"Naturally all of our customers want to spend as little as possible, however, utilities are wise to the benefits they get in operation and maintenance and they buy from us eventually," Zubini said.
Austrian Energy and Environment (AE&E) spokesperson Martin Pogoreutz said the world's power stations convert on average only 22% of the fuel they use into energy. This contrasts with today's newest state-of-the-art power plants which convert at up to 50%. Also, the proportion of energy generated via biomass is increasing exponentially throughout Europe, with power plants reporting higher efficiency and reduced CO2 emissions.
A €1bn global supplier for power generation and environmental technology, AE&E has helped a number of throughout plants to convert to biomass, often resulting in dramatic cost savings.
"We offer a range of activates to optimise efficiency," Pogoreutz says. Nevertheless, the current aversion to spending spreading throughout all economies and sectors isn't expected to pass for a while yet.
Zubini said he expects that it will be at least a year before confidence returns fully to the market, if that soon. "In my opinion we are now hitting the bottom and would expect some improvement starting from Q4 2009. We must wait until Spring 2010 to see full confidence back in the markets," Zubini said.
Defying the odds?
One company that is not anticipating a fall in demand for its products and services is power rental company Aggreko. Formed in the Netherlands in 1962 and listed on the London Stock exchange, Aggreko is one of the world's leading providers of portable gas and diesel power generators, cooling systems and other solutions.
The company was awarded the contract to deliver power for the construction of the 2012 Olympic village in London. Aggreko is also a leading provider of power to organisations in need of emergency solutions.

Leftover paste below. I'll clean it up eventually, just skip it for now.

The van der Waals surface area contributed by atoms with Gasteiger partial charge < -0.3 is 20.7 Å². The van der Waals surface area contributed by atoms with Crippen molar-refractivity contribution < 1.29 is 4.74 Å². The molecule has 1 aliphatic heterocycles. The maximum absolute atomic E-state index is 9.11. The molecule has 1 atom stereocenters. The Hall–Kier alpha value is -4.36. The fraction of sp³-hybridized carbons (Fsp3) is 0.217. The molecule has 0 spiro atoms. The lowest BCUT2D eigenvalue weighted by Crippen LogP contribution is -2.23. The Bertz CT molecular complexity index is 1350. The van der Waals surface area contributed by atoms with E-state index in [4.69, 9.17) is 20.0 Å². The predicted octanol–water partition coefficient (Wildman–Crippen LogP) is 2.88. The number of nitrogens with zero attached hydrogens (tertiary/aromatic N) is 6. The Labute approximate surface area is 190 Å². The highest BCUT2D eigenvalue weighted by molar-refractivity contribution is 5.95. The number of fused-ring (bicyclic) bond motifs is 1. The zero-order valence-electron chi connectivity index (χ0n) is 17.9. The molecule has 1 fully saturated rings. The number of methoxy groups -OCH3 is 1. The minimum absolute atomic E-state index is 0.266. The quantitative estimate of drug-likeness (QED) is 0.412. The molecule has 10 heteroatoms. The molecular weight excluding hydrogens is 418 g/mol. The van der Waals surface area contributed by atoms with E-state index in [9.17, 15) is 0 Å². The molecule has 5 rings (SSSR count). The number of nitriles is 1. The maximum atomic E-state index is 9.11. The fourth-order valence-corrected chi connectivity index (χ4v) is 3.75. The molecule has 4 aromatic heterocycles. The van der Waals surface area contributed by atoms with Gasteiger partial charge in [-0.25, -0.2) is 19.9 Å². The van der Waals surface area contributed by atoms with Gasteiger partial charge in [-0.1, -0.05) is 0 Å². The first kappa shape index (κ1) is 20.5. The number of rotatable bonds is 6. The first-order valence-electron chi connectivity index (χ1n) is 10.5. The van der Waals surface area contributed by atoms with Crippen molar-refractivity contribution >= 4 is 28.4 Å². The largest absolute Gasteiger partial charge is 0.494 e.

Aggreko Eastern Europe BDM Andy Boyd told IPS attendees that demand for temporary solutions would increase in response to the current economic problems, mainly because they allow companies to be a lot more specific in their costings.
Providers of temporary solutions are often more adept at designing the most efficient power solution matrix for a particular client. A representative from the London Olympics estimated that the decision to use gas instead of diesel on site resulted in fuel savings of around €11m.
Boyd said while there's not a great deal more in the way of better efficiency that can be extracted from gas or diesel generators per se, Aggreko is managing to squeeze more juice for its customers from combined solutions such as heat and power mode. "The main driver going forward is going to be combined cycle applications," he said.
One thing's for certain, the power sector will not remain insulated from the economic storm raging around it, and demand will most definitely fall this year as companies look to reduce their spending. How much of the slack can be taken up by sales of more efficient technology and smarter services remains to be seen. The answer probably depends on how clever customers manage to be in response to the times.